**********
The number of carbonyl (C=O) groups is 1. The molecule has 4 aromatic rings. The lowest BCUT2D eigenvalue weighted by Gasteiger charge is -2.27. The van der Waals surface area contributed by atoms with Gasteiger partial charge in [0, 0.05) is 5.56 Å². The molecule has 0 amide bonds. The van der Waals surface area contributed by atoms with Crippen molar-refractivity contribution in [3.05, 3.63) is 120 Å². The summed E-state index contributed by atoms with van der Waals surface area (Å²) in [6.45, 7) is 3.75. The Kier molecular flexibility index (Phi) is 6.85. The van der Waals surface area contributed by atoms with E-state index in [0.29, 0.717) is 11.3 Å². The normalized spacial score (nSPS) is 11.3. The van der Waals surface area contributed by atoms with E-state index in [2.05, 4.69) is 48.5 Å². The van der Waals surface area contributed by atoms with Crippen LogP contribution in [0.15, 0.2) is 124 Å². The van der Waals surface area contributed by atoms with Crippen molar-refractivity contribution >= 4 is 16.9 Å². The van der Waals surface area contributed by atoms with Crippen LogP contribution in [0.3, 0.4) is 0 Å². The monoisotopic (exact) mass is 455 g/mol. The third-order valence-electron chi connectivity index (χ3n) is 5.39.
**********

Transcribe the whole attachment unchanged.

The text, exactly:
The number of carbonyl (C=O) groups is 1. The molecule has 4 aromatic rings. The lowest BCUT2D eigenvalue weighted by Gasteiger charge is -2.27. The van der Waals surface area contributed by atoms with Gasteiger partial charge in [0, 0.05) is 5.56 Å². The molecule has 0 amide bonds. The van der Waals surface area contributed by atoms with Crippen molar-refractivity contribution in [3.05, 3.63) is 120 Å². The summed E-state index contributed by atoms with van der Waals surface area (Å²) in [6.45, 7) is 3.75. The Kier molecular flexibility index (Phi) is 6.85. The van der Waals surface area contributed by atoms with E-state index in [0.29, 0.717) is 11.3 Å². The normalized spacial score (nSPS) is 11.3. The van der Waals surface area contributed by atoms with E-state index in [2.05, 4.69) is 48.5 Å². The van der Waals surface area contributed by atoms with Crippen LogP contribution in [0.15, 0.2) is 124 Å². The van der Waals surface area contributed by atoms with Crippen molar-refractivity contribution >= 4 is 16.9 Å². The van der Waals surface area contributed by atoms with Crippen LogP contribution in [0.3, 0.4) is 0 Å². The monoisotopic (exact) mass is 455 g/mol. The third-order valence-electron chi connectivity index (χ3n) is 5.39.